Exoplanets IV Poster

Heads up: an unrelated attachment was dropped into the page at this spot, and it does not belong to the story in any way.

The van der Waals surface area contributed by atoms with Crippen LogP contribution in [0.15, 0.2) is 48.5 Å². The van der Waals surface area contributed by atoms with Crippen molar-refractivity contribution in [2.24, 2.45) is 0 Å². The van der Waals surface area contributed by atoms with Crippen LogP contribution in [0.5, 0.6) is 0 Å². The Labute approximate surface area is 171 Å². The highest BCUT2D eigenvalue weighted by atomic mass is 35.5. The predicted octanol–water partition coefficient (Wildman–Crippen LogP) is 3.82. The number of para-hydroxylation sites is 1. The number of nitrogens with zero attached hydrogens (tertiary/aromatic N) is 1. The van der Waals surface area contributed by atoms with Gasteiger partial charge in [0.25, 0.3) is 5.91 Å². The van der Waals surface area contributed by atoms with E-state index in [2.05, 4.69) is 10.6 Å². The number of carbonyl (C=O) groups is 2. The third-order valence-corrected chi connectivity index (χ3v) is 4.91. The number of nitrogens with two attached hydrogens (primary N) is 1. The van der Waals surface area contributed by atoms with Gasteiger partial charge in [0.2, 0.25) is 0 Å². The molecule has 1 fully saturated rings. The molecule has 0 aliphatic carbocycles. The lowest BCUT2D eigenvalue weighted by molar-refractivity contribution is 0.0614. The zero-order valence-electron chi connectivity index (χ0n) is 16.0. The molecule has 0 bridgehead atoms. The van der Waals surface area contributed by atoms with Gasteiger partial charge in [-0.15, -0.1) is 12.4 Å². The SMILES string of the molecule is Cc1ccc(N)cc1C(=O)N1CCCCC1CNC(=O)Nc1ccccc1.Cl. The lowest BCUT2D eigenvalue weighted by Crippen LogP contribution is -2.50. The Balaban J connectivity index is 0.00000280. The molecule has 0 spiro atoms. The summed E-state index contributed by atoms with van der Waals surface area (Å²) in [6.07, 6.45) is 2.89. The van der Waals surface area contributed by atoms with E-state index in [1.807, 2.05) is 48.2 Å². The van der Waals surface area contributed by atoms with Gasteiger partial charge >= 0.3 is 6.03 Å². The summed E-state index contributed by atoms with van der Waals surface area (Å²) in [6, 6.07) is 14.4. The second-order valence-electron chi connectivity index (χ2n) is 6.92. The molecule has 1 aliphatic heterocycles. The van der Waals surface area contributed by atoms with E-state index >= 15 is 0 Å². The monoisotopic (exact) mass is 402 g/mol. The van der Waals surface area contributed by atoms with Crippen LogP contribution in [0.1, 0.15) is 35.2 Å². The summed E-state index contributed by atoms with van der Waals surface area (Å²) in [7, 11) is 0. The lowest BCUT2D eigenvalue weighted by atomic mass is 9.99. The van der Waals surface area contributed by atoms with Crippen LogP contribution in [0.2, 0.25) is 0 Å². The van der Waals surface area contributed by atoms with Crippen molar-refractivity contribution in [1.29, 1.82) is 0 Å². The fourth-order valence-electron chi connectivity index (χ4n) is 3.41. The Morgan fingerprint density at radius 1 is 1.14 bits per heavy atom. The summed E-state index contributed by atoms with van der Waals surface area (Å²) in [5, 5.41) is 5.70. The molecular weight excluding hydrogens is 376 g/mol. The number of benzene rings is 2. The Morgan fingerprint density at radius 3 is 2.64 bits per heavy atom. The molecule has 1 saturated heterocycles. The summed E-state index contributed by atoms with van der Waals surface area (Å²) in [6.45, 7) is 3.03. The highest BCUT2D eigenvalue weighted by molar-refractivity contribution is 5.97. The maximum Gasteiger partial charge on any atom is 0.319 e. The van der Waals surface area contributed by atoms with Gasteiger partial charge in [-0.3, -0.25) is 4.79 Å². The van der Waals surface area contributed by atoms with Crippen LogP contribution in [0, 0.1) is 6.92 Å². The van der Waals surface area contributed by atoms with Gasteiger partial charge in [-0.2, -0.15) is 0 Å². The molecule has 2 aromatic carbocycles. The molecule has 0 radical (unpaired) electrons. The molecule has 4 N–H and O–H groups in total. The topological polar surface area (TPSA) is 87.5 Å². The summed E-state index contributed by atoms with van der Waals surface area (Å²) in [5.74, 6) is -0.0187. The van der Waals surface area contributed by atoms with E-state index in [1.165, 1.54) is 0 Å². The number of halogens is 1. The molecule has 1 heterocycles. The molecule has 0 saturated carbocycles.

Extremely large telescopes (ELTs) provide an opportunity to observe surface inhomogeneities for ultracool objects including M dwarfs, brown dwarfs (BDs), and gas giant planets via Doppler imaging and spectrophotometry techniques. These inhomogeneities can be caused by star spots, clouds, and vortices. Star spots and associated stellar flares play a significant role in habitability, either stifling life or catalyzing abiogenesis depending on the emission frequency, magnitude, and orientation. Clouds and vortices may be the source of spectral and photometric variability observed at the L/T transition of BDs and are expected in gas giant exoplanets. We develop a versatile analytical framework to model and infer surface inhomogeneities that can be applied to both spectroscopic and photometric data. This model is validated against a slew of numerical simulations. Using archival spectroscopic and photometric data, we infer starspot parameters (location, size, and contrast) and generate global surface maps for Luhman 16B (an early T dwarf and one of our solar system's nearest neighbors at a distance of ≍2 pc). We confirm previous findings that Luhman 16B's atmosphere is inhomogeneous with time-varying features. In addition, we provide tentative evidence of longer timescale atmospheric structures such as dark equatorial and bright midlatitude to polar spots. These findings are discussed in the context of atmospheric circulation and dynamics for ultracool dwarfs. Our analytical model will be valuable in assessing the feasibility of using ELTs to study surface inhomogeneities of gas giant exoplanets and other ultracool objects.